At the commencement of the action, 20 minutes to 11 a.m., a Corps of Belgians of from 8 000 to 10 000 men was formed in the line in front of the 5th Division, but soon after they were attacked and, their skirmishers driven in on their line, the whole of them retired through the action. After this the enemy made several attacks on the 5th Division — about 2 or 3 o’clock in the afternoon, a Column between 3 000 and 4 000 men advanced to the hedge at the roadside which leads from the main road near La-Haye-Sainte beyond the left of our position — previous to this, we had been lying down under cover of the position, when they were immediately ordered to stand to their arms, Major General Sir Denis Pack calling out at the same time ‘92nd everything has given way on your right and left, and you must charge this Column’, upon which he ordered four deep to be formed and closed in to the centre. The Regiment, which was then within about 20 yards of the Column, fired a volley into them. The enemy, on reaching the hedge on the other side of the road, had ordered arms and were in the act of shouldering them when they received the volley from the 92nd. The Scots Greys came up at this moment and, doubling round our flanks and through our centre where openings were made for them both Regiments charged together calling ‘Vive Scotland for ever’, and the Scots Greys actually walked over this Column and in less than three minutes it was totally destroyed —2 000, besides killed and wounded of them having been made prisoners and two of their Eagles captured. The grass field in which the enemy was formed, which was only the instant before as green and smooth as the 15 acres in the Phoenix Park, was in a few minutes covered with killed and wounded — knap-sacks and their contents, arms and accoutrements, etc. etc. so literally strewed over, that to avoid stepping on either one or other was quite impossible — in fact, one could hardly believe, had he not witnessed it, that such complete destruction could have been effected in so short a time — some of the French soldiers who were lying wounded were calling out, ‘Vive l'Empereur’, and others firing their musquets at our men who had advanced past them in pursuit of the flying enemy. The Regiment was then recalled and formed up on its former ground — soon afterwards the enemy commenced a cannonade and an attack with his infantry and Light Troops, supported by his Cavalry along our whole line, which continued without interruption until about the time he made his last great effort near La-Haye-Sainte, during the greater part of which time the 92nd was formed in Square.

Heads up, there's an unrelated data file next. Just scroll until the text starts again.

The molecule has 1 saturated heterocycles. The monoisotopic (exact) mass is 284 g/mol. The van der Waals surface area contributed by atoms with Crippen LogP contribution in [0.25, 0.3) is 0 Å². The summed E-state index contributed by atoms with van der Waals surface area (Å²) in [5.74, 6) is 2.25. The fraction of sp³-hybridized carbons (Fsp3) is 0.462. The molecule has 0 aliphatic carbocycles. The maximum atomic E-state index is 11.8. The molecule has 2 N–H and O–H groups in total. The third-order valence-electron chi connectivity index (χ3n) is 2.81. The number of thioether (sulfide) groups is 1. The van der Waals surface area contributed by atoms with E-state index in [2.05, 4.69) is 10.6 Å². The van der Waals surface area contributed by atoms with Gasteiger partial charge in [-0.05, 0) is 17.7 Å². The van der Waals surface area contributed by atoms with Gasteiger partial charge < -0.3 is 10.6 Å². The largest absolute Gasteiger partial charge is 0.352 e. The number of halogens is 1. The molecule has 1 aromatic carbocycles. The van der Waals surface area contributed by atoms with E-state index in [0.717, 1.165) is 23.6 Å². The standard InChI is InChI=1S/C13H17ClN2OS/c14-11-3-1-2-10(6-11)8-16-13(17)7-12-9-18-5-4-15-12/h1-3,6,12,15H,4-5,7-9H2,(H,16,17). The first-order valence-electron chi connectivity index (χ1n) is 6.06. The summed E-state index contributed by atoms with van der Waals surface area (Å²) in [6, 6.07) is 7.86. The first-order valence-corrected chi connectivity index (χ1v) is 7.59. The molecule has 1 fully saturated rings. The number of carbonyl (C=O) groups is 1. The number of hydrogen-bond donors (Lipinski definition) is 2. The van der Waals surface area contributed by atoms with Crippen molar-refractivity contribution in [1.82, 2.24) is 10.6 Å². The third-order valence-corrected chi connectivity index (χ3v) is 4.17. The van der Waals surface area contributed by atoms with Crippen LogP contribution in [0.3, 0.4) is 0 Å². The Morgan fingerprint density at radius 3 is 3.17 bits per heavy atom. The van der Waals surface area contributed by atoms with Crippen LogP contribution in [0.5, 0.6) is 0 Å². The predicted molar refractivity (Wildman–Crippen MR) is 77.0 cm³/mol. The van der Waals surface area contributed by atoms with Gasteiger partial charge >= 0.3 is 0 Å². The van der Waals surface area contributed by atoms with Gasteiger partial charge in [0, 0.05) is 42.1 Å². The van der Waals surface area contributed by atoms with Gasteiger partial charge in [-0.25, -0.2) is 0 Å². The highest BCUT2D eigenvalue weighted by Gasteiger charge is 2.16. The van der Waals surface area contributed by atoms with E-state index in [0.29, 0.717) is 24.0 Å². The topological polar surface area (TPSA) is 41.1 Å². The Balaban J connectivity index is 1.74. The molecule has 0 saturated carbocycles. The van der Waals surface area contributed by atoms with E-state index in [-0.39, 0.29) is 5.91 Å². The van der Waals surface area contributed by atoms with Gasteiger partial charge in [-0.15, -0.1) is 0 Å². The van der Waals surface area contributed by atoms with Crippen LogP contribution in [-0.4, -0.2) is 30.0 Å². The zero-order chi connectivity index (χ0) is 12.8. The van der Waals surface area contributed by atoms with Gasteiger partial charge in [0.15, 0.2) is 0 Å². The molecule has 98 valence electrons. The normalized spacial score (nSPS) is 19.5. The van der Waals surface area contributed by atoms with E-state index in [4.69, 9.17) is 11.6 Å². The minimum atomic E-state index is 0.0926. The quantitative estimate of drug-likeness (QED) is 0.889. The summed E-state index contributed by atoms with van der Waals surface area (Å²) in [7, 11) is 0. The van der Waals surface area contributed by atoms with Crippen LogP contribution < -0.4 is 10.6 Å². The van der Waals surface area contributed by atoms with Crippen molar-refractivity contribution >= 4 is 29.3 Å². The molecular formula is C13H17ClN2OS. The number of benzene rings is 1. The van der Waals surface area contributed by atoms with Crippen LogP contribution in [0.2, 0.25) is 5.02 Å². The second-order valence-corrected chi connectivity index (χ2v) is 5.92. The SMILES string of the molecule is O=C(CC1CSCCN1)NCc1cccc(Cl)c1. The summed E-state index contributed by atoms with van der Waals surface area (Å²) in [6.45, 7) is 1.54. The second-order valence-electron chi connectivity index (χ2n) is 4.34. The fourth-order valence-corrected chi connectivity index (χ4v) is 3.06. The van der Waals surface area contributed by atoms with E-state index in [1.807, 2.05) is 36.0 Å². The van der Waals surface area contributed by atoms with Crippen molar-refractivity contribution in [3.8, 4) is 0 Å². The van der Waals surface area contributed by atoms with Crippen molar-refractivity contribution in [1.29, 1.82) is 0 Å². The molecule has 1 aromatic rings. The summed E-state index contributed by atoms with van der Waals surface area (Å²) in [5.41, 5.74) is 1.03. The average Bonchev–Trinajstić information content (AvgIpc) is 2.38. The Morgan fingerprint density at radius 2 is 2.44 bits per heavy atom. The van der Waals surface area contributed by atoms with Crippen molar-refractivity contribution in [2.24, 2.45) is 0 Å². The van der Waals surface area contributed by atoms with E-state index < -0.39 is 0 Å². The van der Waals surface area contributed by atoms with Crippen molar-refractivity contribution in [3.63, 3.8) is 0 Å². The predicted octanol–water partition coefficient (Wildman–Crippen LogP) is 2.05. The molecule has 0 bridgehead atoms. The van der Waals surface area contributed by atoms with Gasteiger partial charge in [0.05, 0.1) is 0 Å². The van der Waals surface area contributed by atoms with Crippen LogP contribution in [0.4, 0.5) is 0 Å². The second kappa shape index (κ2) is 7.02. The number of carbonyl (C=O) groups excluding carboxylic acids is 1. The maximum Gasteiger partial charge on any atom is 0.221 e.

When the Imperial Guards were advancing to attack the left centre (see Lord Wellington’s Disputes of the Battle of Waterloo) of our position near La-Haye-Sainte, the 92nd Highlanders, who were then near the extreme left of the line, were ordered up to the left of the main road near La-Haye-Sainte, they moved in a column at quarter distance and, when about half-way between the left and the road, a shell fell in the midst of the column — the Companies in rear of it faced about and doubled to the rear until it had burst, then faced about again and doubled up again to their proper distance from the leading divisions without any word of command having been given.
Just as we arrived at the left of the road, our Troops were in the act of charging the enemy and driving him from the crest of our position, which he had gained a short time before, the rush of the enemy was so great that it forced them, together with some of our guns (from which he had previously driven our gunners) into a sand-pit on the left of the road near La-Haye-Sainte — upon this, the enemy retired in great confusion lining the opposite side of the pit, the hedge and the farm of La-Haye-Sainte with their skirmishers. About this time (between 7 and 8 o’clock p.m.) the fire of the Prussians informed us of their advance from the wood upon the right of the enemy near Planchenoit. Soon after this I was wounded and obliged to quit the field.’